Normally, you're re-enrolling your biometrics not creating a new account.
To re-enroll biometrics, you need to prove your identity by some means first. So in principle its not that easy to overwrite someone's biometrics.
Of course, if your other auth methods are compromised then sure, someone can wipe your biometrics from the device and enroll new data.
Thats not unique to biometrics though. If your password is stolen, the perp could change your PIN, contact number for OTPs etc.
All Your Base Are Belong to Them...
On the topic of how biometric IDs work; the op is correct, the detailed information never leaves the device.
It is stored in a one-way hash on the device. That means that even if the device is stolen, the biometric info can't be extracted, only compared to.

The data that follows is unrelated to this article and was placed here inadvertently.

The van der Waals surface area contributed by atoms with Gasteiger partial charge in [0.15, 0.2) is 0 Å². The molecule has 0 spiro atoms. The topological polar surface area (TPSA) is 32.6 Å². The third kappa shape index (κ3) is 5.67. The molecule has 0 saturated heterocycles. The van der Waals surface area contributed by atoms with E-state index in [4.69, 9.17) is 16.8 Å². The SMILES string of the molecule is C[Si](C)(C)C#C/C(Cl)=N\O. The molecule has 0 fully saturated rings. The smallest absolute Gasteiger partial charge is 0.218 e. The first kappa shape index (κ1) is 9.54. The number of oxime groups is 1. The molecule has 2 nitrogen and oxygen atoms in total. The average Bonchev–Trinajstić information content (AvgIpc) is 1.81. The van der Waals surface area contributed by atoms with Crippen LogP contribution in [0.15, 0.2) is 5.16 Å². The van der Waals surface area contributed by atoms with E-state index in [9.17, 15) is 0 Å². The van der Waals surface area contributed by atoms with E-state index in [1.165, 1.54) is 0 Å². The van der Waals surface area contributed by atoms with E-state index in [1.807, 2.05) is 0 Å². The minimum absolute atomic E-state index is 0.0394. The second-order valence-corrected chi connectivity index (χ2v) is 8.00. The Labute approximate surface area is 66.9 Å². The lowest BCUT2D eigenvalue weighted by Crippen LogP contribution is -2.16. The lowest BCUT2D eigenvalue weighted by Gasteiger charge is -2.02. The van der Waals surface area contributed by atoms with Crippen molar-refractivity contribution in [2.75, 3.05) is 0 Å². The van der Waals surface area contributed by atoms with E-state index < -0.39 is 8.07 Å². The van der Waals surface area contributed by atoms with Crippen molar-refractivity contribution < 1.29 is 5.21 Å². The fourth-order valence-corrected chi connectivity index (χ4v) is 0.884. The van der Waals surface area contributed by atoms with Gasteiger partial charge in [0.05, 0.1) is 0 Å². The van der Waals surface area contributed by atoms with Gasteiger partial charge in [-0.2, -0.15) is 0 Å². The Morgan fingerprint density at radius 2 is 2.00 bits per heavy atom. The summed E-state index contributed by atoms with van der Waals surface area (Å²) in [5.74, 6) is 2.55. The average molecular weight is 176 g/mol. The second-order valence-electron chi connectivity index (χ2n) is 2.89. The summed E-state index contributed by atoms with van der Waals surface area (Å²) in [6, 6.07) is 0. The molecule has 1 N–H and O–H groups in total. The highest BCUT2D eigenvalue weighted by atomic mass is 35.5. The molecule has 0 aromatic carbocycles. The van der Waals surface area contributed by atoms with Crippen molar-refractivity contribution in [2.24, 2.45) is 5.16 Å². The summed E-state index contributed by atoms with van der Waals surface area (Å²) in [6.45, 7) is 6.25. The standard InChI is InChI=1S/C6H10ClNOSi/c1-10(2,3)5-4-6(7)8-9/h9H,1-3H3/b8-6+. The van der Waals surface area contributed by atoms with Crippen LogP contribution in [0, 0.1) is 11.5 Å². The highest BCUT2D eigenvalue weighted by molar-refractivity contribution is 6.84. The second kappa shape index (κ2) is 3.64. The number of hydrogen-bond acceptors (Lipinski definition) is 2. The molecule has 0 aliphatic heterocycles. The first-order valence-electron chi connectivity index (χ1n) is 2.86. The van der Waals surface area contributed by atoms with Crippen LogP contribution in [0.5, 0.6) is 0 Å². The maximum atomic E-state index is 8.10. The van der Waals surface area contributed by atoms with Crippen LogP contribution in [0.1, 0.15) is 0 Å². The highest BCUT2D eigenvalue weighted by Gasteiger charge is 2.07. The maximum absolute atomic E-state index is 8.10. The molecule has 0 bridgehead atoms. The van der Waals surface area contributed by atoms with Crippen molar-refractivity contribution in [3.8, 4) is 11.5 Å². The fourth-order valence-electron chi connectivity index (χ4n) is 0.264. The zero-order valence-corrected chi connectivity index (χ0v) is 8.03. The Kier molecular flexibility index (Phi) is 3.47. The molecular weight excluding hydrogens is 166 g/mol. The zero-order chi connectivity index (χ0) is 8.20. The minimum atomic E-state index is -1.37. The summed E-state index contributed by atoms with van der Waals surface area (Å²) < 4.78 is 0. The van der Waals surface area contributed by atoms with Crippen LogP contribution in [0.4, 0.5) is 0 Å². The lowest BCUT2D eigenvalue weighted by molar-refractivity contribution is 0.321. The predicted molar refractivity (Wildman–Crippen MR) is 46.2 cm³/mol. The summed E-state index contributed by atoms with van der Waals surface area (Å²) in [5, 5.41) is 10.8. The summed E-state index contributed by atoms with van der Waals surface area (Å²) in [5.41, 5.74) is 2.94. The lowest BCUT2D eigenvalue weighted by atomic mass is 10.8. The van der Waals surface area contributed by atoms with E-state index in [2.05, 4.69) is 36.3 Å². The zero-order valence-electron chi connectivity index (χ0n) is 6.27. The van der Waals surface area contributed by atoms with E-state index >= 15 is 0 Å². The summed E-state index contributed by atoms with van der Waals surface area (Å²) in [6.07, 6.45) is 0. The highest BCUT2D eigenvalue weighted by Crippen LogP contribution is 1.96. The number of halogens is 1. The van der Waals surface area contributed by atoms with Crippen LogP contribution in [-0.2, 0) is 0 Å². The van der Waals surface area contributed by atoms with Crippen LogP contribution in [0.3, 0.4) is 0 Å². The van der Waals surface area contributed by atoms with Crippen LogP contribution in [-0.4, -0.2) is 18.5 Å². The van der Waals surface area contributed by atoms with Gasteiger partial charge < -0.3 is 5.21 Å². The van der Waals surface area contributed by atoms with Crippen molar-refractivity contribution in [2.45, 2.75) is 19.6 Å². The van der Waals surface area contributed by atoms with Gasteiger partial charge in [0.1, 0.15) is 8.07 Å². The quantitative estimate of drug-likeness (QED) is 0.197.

Also, its not like on the TV, when they have an actual scan of your fingerprint. That's a very old, insecure tech. Nowadays a capacitative map is created which is then reduced to the key features, and encrypted via a one-way process. Imagine taking an aerial photo of London from an angle, and writing down the coordinates of London Bridge, Big Ben, Buckingham Palace and a few more places. A set of numbers which you encrypt and store as your enrollment data. Does that matter? Yes, because even if you could break the one-way hash, you still wouldn't have a photograph of london, just a bunch of coordinates which you can't feed into a scanner.